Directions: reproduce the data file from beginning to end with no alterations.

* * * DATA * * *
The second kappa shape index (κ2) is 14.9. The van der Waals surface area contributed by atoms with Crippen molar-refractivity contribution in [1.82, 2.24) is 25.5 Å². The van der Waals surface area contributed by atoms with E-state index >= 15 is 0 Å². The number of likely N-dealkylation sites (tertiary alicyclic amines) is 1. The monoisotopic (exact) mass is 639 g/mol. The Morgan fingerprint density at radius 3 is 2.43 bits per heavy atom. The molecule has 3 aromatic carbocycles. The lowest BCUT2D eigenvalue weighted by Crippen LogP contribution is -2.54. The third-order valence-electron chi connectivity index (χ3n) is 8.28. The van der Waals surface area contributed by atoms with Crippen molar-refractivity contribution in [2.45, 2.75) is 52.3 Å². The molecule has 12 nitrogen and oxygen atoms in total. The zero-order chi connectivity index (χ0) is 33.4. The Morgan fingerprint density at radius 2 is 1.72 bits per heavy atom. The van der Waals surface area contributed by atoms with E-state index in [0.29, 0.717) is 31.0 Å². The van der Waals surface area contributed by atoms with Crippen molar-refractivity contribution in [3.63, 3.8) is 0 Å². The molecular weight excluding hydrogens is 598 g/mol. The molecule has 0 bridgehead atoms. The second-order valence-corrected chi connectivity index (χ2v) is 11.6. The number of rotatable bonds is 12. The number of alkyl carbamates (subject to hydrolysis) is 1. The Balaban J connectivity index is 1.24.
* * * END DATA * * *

The second kappa shape index (κ2) is 14.9. The van der Waals surface area contributed by atoms with Crippen molar-refractivity contribution in [1.82, 2.24) is 25.5 Å². The van der Waals surface area contributed by atoms with E-state index >= 15 is 0 Å². The number of likely N-dealkylation sites (tertiary alicyclic amines) is 1. The monoisotopic (exact) mass is 639 g/mol. The Morgan fingerprint density at radius 3 is 2.43 bits per heavy atom. The molecule has 3 aromatic carbocycles. The lowest BCUT2D eigenvalue weighted by Crippen LogP contribution is -2.54. The third-order valence-electron chi connectivity index (χ3n) is 8.28. The van der Waals surface area contributed by atoms with Crippen molar-refractivity contribution in [2.45, 2.75) is 52.3 Å². The molecule has 12 nitrogen and oxygen atoms in total. The zero-order chi connectivity index (χ0) is 33.4. The Morgan fingerprint density at radius 2 is 1.72 bits per heavy atom. The van der Waals surface area contributed by atoms with E-state index in [0.29, 0.717) is 31.0 Å². The van der Waals surface area contributed by atoms with Crippen molar-refractivity contribution in [3.63, 3.8) is 0 Å². The molecular weight excluding hydrogens is 598 g/mol. The molecule has 0 bridgehead atoms. The second-order valence-corrected chi connectivity index (χ2v) is 11.6. The number of rotatable bonds is 12. The number of alkyl carbamates (subject to hydrolysis) is 1. The Balaban J connectivity index is 1.24.